Social workers swoop on mother’s home after Boots pharmacist reported her… because disabled daughter was COUGHING

April 15, 2013 | by | 0 Comments

Social workers swooped on the home of a  young mum after an overzealous Boots pharmacist reported her as a bad mother – because the tot started COUGHING in store.

Kiya Pask, 20, took 15-month-old Amelia for over-the-counter antihistamines to help control her ongoing bronchial virus.

But when the tot swallowed the medicine in the store she started coughing and Kiya explained to pharmacy staff her daughter often struggled to take medication because of her condition.

Kiya Pask, 20, with daughter Amelia.  Social services interrogated Kiya after Amelia started coughing in Boots and the pharmacist reported her

Kiya Pask, 20, with daughter Amelia. Social services interrogated Kiya after Amelia started coughing in Boots and the pharmacist reported her as a bad mother

She went into the store in Skegness, Lincs., on March 4, to buy some drugs for her daughter who had been discharged from hospital the day before.

But despite explaining to staff why her daughter was coughing, a female pharmacist contacted social services claiming Kiya was at risk.

Social workers turned up unannounced at Kiya’s home in Ingoldmells, Lincs., on March 14 and demanded to see Amelia.

Officials then searched her home and cupboards before quizzing Kiya about the care she gave to her daughter, who is registered disabled with a chronic bronchial virus.

Kiya has now received a letter from Lincolnshire Social Services telling her she is no longer under investigation.

Yesterday Kiya, who is registered as full time carer for her daughter, said: “The pharmacist started shouting ‘she’s choking’ and ‘someone get her some oxygen’.

Kiya plays on a slide with Amelia, who has chronic bronchitis

Kiya plays on a slide with Amelia, who has chronic bronchitis

A Boots store in Lincolnshire, similar to the one where a pharmacist interfered with Kiya's parenting

A Boots store in Lincolnshire, similar to the one where a pharmacist interfered with Kiya’s parenting

“I took her out of the pram and said to the woman, ‘look she was in hospital yesterday with bronchitis, all she’s done is swallowed the medicine the wrong way’.

“Amelia started breathing normally and I put her back in her pram and took her home and didn’t think any more about it.

“On March 14 two social workers turned up on my doorstep.

“They said there had been a report made about the incident in Boots pharmacy that I left my daughter laid on her back and she turned blue.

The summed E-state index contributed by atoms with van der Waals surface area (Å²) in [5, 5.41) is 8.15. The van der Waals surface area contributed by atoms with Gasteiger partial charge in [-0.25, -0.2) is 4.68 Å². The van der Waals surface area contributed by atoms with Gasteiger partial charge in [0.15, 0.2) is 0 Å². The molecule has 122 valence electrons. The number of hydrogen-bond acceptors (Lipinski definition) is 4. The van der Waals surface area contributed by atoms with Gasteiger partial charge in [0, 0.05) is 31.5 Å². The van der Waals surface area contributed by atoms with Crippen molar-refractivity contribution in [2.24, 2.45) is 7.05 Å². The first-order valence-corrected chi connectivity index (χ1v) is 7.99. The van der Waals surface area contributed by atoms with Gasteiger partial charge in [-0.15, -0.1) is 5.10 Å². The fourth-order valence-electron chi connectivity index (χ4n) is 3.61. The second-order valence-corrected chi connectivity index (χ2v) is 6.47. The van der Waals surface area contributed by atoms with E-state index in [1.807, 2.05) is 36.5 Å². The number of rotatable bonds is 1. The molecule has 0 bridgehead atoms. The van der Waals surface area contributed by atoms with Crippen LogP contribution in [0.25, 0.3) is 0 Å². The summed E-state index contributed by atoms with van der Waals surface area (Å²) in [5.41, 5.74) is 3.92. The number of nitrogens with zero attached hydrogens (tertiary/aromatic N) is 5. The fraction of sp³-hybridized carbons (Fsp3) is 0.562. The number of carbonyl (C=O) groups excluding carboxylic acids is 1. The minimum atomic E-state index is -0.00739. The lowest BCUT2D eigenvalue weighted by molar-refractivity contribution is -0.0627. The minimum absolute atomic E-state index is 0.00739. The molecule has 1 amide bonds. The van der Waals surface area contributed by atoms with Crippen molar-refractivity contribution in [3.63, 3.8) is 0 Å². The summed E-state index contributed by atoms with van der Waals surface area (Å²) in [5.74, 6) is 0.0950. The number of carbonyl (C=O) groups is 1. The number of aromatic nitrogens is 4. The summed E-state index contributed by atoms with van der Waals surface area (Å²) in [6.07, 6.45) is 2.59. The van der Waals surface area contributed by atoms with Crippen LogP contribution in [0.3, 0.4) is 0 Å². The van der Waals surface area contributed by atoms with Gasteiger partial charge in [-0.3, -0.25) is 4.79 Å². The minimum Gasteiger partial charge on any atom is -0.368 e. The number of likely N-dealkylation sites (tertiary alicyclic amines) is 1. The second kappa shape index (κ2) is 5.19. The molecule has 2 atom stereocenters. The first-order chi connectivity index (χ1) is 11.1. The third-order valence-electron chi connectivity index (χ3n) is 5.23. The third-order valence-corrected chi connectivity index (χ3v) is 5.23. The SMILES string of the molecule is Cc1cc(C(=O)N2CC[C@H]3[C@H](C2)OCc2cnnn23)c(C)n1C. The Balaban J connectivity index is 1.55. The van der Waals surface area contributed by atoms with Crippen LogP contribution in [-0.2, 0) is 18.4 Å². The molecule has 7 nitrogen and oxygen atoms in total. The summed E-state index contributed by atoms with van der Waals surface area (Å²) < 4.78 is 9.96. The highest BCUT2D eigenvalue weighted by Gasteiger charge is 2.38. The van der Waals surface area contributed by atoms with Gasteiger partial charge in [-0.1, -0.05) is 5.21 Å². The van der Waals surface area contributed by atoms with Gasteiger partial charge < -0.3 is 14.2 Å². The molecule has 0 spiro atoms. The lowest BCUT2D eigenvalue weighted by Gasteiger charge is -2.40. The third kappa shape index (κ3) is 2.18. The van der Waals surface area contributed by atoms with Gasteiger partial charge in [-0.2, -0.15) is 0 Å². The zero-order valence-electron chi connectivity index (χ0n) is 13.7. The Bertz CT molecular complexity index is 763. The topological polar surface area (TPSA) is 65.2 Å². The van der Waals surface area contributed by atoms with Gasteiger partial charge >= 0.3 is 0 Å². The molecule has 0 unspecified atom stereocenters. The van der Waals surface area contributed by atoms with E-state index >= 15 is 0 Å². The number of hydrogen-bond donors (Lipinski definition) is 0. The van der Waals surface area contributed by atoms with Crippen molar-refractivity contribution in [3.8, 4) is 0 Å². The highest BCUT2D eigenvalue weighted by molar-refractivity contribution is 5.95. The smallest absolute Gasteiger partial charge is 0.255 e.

“They then went through my cupboards, fridge, freezer, my daughter’s drawers, and made sure I had safety guards on all the plug sockets.

“Then they sat for about an hour watching me interact with my daughter.

“It made me feel like what if something is wrong when I don’t realise or what if she doesn’t think my daughter has got enough clothing or if she feels the food I provide isn’t good enough.

“I felt like I was being interrogated. I feel like a good mum and do a good job looking after my daughter.

“Because Amelia has a breathing virus, they can’t treat it with antibiotics and said by the time she’s three or four she will grow out of it.

“As soon as this wheeze starts I take her straight to hospital or ring for an ambulance so in no way, shape or form am I a negligent mother.

“What gets me is social services wasted time investigating a matter that didn’t need investigating.

“It’s had a massive impact on my life. I’m scared the slightest thing my daughter does, if she does something unusual someone’s never seen before, that I am going to be reported.”

Kiya, whose daughter is also deaf, claims the pharmacist breached patient confidentiality to get hold of her details.

She added: “What concerns me is I went in for over the counter medication but I am always in there for prescriptions.

“I also make use of the parenting club. Obviously she accessed the medical database.”

Boots have defended the pharmacist saying she acted in the best interest of the child.

A spokesman said: “Our pharmacists are required to apply their professional knowledge and judgment and take appropriate action if they have any concern about patients’ health and safety.

“In this instance our pharmacist expressed her concerns to Lincolnshire’s Safeguarding Children Board by telephone.

“It would then be at the discretion of the Lincolnshire Safeguarding Children Board and Social Services as to what information is shared between the bodies, and we would not be privy to these details.

“We take patient confidentiality seriously and, having conducted a thorough investigation, are confident our pharmacist acted properly and professionally throughout.

“We remain in dialogue with the family involved so that we can resolve any outstanding concerns.”

* Earlier this month Boots apologised to mum Angela Cropley after a member of staff smacked her three-year-old daughter after the toddler knocked items off the shelves.

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